After a buffet lunch of questionable looking but delicious foods, it was back into the boats for the 1hr ride back to the tour bus. The piece and tranquility of the ride back in the boats was destroyed a little by the stress associated with the expected tip at the end of the trip. The "done thing" is to give them 50,000 dong and leave as fast as you can, because they will try and squeeze you for more. This happened to me after getting out of the boat first and holding it so that the others could get out. After they had given the guy the 50k, he tapped me on the shoulder and was asking for more. What did I do? Well, I just walked off... Don't know what all the stressing was for. :)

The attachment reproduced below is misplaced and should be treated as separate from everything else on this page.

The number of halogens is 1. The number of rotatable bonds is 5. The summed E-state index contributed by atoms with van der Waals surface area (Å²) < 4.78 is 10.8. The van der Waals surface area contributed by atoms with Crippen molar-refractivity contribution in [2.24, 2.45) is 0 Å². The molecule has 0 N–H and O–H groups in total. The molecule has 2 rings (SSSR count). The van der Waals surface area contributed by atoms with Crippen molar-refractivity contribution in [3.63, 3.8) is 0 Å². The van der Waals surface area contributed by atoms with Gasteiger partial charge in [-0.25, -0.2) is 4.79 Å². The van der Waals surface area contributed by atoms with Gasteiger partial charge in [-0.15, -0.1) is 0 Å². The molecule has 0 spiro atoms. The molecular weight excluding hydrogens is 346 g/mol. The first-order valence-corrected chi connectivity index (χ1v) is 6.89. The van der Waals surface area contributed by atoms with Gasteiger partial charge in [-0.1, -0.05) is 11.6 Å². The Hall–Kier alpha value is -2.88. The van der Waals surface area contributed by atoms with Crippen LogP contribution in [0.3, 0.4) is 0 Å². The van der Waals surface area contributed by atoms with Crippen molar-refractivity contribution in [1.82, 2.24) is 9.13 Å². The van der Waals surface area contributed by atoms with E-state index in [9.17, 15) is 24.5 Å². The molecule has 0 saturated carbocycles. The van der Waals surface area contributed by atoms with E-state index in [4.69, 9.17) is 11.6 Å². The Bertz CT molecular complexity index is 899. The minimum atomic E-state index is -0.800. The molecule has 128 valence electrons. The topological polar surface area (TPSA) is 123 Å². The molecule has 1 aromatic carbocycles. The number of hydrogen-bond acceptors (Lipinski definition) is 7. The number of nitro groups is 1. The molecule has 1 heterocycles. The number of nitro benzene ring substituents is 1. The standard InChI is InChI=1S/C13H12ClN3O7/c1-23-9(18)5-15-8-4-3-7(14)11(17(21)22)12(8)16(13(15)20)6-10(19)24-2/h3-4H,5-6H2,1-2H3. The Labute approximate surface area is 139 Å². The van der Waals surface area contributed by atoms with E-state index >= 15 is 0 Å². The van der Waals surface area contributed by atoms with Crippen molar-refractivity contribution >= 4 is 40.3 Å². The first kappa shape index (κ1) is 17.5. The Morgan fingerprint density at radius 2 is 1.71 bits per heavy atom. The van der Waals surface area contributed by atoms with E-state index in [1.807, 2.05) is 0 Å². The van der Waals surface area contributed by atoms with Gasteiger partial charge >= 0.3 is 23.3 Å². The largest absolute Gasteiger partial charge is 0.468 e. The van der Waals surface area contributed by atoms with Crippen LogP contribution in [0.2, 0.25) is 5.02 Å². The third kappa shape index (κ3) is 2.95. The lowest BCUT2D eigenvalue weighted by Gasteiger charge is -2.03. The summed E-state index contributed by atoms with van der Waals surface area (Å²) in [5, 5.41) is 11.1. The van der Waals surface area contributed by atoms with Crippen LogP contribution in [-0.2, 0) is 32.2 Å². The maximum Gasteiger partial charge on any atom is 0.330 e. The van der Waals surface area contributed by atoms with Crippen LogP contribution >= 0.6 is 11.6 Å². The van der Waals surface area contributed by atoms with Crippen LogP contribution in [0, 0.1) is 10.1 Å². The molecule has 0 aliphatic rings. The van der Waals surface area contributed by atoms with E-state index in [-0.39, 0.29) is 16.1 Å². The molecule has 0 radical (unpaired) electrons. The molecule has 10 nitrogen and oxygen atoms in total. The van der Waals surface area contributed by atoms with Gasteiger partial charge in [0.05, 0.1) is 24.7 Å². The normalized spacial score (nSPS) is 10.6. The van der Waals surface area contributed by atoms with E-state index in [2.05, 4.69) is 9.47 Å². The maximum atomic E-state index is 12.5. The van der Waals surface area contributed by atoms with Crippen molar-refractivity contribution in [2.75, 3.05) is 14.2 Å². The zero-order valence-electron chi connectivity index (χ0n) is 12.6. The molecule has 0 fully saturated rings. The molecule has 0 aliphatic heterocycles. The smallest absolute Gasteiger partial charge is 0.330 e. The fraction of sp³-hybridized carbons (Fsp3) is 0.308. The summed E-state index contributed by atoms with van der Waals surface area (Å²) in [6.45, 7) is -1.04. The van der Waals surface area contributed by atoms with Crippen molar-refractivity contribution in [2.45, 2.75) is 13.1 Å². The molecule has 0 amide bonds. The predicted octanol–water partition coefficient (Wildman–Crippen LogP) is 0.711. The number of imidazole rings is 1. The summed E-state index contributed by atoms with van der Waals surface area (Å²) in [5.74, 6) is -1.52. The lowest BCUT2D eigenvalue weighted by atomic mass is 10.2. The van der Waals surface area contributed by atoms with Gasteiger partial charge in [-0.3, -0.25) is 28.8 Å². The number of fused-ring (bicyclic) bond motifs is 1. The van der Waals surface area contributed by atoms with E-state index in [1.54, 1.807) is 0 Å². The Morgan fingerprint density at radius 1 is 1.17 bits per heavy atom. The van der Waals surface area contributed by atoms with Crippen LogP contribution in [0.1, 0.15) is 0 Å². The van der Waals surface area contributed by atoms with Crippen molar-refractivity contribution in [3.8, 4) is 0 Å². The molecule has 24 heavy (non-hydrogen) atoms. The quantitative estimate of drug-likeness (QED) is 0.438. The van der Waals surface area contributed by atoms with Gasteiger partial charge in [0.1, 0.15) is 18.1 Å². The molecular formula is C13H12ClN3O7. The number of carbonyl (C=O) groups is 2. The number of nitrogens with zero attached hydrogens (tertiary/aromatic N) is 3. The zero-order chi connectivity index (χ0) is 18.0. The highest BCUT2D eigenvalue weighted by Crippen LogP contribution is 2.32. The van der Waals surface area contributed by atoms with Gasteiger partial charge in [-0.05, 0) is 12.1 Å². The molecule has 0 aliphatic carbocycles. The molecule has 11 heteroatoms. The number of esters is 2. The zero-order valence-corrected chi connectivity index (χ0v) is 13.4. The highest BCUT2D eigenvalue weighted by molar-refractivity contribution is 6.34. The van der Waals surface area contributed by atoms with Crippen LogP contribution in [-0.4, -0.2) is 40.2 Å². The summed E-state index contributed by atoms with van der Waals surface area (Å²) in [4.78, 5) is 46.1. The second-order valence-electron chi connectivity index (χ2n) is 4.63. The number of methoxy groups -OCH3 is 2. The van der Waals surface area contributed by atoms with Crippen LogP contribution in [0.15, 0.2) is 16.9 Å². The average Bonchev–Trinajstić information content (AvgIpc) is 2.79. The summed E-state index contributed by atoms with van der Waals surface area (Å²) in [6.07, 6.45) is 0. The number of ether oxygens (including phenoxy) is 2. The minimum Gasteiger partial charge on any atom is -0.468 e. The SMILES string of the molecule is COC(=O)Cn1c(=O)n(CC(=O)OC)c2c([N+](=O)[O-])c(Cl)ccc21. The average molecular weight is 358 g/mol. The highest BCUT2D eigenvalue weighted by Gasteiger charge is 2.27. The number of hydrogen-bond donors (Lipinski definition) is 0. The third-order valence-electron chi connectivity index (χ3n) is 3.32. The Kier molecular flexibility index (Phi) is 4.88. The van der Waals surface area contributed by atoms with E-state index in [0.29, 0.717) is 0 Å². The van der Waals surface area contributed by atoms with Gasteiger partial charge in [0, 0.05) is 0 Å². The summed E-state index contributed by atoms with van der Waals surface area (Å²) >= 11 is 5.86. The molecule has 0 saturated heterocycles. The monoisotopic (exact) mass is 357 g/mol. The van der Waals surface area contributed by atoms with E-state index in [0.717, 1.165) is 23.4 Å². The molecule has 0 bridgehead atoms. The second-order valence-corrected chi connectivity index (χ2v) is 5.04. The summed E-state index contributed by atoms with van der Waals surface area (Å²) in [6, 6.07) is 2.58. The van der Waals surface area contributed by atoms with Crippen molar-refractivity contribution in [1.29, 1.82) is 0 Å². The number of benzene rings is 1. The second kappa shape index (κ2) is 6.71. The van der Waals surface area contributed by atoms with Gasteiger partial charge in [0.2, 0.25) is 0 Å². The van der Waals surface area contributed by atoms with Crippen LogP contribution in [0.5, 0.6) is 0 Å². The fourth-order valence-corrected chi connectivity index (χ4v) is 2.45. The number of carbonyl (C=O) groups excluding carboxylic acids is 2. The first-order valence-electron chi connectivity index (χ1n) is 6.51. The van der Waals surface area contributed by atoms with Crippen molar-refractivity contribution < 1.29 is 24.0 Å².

Back to Hanoi for a bit more "experiencing the city" - including two guys going at each other with sticks on the street - before packing again and heading to the train station for the overnight train to Sapa. But that's a story for another day.


Friday, March 07, 2008

Hoi An - cut to fit

On New Year's Eve we left our hotel in Ho Chih Minh City, took a brief stop at the post office so Bel's family could ship a bunch of winter clothes back to Oz (had been with us in Germany, and the weather in Viet Nam was somewhat different...), before heading out to the airport to fly to Danang.

I had an interesting experience at the airport when I bumped into a Vietnamese guy who was also travelling to Danang (not in the literal sense of bump). I noticed that this guy had a German address on his luggage, and we ended up chatting for a bit in German. Was kinda strange, but kinda cool at the same time. This was the first of many german language encounters in the last place on earth that I expected to have them...